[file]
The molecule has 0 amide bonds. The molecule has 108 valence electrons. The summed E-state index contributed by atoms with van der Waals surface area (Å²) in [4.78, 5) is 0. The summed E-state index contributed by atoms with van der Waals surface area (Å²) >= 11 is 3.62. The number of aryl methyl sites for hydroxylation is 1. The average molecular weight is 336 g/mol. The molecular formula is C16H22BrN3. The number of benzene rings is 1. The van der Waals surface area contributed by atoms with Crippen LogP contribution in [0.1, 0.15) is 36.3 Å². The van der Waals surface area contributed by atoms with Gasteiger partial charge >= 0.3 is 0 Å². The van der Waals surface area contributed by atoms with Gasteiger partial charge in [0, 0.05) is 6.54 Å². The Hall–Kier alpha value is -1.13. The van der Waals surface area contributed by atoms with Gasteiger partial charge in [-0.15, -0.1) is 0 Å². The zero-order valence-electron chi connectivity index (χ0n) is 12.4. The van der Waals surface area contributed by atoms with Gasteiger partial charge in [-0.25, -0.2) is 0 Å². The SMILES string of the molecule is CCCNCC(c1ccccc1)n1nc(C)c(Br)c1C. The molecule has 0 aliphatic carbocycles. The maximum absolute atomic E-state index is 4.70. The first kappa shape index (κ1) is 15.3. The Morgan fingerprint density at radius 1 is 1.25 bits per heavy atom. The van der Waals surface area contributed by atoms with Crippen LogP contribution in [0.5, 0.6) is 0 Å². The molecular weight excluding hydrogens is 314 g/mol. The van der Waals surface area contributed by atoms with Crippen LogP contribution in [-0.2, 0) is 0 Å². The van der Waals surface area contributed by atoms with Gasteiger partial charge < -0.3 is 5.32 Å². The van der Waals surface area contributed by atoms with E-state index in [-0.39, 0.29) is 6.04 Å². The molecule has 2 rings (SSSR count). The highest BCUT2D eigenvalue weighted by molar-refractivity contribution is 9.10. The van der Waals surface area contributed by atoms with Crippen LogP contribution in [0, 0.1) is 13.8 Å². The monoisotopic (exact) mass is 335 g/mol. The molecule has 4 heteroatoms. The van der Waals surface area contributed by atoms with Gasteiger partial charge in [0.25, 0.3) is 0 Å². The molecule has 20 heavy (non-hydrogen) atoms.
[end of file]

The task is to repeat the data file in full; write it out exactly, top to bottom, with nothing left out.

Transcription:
The molecule has 0 amide bonds. The molecule has 108 valence electrons. The summed E-state index contributed by atoms with van der Waals surface area (Å²) in [4.78, 5) is 0. The summed E-state index contributed by atoms with van der Waals surface area (Å²) >= 11 is 3.62. The number of aryl methyl sites for hydroxylation is 1. The average molecular weight is 336 g/mol. The molecular formula is C16H22BrN3. The number of benzene rings is 1. The van der Waals surface area contributed by atoms with Crippen LogP contribution in [0.1, 0.15) is 36.3 Å². The van der Waals surface area contributed by atoms with Gasteiger partial charge >= 0.3 is 0 Å². The van der Waals surface area contributed by atoms with Gasteiger partial charge in [0, 0.05) is 6.54 Å². The Hall–Kier alpha value is -1.13. The van der Waals surface area contributed by atoms with Gasteiger partial charge in [-0.15, -0.1) is 0 Å². The zero-order valence-electron chi connectivity index (χ0n) is 12.4. The van der Waals surface area contributed by atoms with Gasteiger partial charge in [-0.25, -0.2) is 0 Å². The SMILES string of the molecule is CCCNCC(c1ccccc1)n1nc(C)c(Br)c1C. The molecule has 0 aliphatic carbocycles. The maximum absolute atomic E-state index is 4.70. The first kappa shape index (κ1) is 15.3. The Morgan fingerprint density at radius 1 is 1.25 bits per heavy atom. The van der Waals surface area contributed by atoms with Crippen LogP contribution in [0.5, 0.6) is 0 Å². The molecular weight excluding hydrogens is 314 g/mol. The van der Waals surface area contributed by atoms with Crippen LogP contribution in [-0.2, 0) is 0 Å². The van der Waals surface area contributed by atoms with Gasteiger partial charge < -0.3 is 5.32 Å². The van der Waals surface area contributed by atoms with E-state index in [-0.39, 0.29) is 6.04 Å². The molecule has 2 rings (SSSR count). The highest BCUT2D eigenvalue weighted by molar-refractivity contribution is 9.10. The van der Waals surface area contributed by atoms with Crippen LogP contribution in [0, 0.1) is 13.8 Å². The monoisotopic (exact) mass is 335 g/mol. The molecule has 4 heteroatoms. The van der Waals surface area contributed by atoms with Gasteiger partial charge in [0.25, 0.3) is 0 Å². The molecule has 20 heavy (non-hydrogen) atoms.